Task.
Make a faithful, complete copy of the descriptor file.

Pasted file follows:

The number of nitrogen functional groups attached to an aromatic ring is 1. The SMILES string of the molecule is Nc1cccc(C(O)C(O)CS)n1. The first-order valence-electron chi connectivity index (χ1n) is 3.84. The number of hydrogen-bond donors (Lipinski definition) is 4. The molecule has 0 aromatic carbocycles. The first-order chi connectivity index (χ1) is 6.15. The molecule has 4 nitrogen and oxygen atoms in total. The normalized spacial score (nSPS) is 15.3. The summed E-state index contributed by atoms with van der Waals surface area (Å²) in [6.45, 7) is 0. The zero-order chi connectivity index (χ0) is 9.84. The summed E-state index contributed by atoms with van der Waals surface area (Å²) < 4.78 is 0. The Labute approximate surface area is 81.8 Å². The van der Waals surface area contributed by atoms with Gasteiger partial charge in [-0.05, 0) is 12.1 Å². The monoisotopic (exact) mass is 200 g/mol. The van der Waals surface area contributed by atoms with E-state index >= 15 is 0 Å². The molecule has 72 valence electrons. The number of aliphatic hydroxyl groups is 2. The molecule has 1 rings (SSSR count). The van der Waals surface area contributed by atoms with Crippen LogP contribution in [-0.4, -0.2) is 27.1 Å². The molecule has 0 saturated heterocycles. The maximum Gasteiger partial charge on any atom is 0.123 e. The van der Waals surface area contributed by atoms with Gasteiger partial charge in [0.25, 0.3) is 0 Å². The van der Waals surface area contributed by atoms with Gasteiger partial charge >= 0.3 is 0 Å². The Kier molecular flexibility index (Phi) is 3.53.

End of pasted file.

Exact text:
The number of nitrogen functional groups attached to an aromatic ring is 1. The SMILES string of the molecule is Nc1cccc(C(O)C(O)CS)n1. The first-order valence-electron chi connectivity index (χ1n) is 3.84. The number of hydrogen-bond donors (Lipinski definition) is 4. The molecule has 0 aromatic carbocycles. The first-order chi connectivity index (χ1) is 6.15. The molecule has 4 nitrogen and oxygen atoms in total. The normalized spacial score (nSPS) is 15.3. The summed E-state index contributed by atoms with van der Waals surface area (Å²) in [6.45, 7) is 0. The zero-order chi connectivity index (χ0) is 9.84. The summed E-state index contributed by atoms with van der Waals surface area (Å²) < 4.78 is 0. The Labute approximate surface area is 81.8 Å². The van der Waals surface area contributed by atoms with Gasteiger partial charge in [-0.05, 0) is 12.1 Å². The monoisotopic (exact) mass is 200 g/mol. The van der Waals surface area contributed by atoms with E-state index >= 15 is 0 Å². The molecule has 72 valence electrons. The number of aliphatic hydroxyl groups is 2. The molecule has 1 rings (SSSR count). The van der Waals surface area contributed by atoms with Crippen LogP contribution in [-0.4, -0.2) is 27.1 Å². The molecule has 0 saturated heterocycles. The maximum Gasteiger partial charge on any atom is 0.123 e. The van der Waals surface area contributed by atoms with Gasteiger partial charge in [0.25, 0.3) is 0 Å². The van der Waals surface area contributed by atoms with Gasteiger partial charge >= 0.3 is 0 Å². The Kier molecular flexibility index (Phi) is 3.53.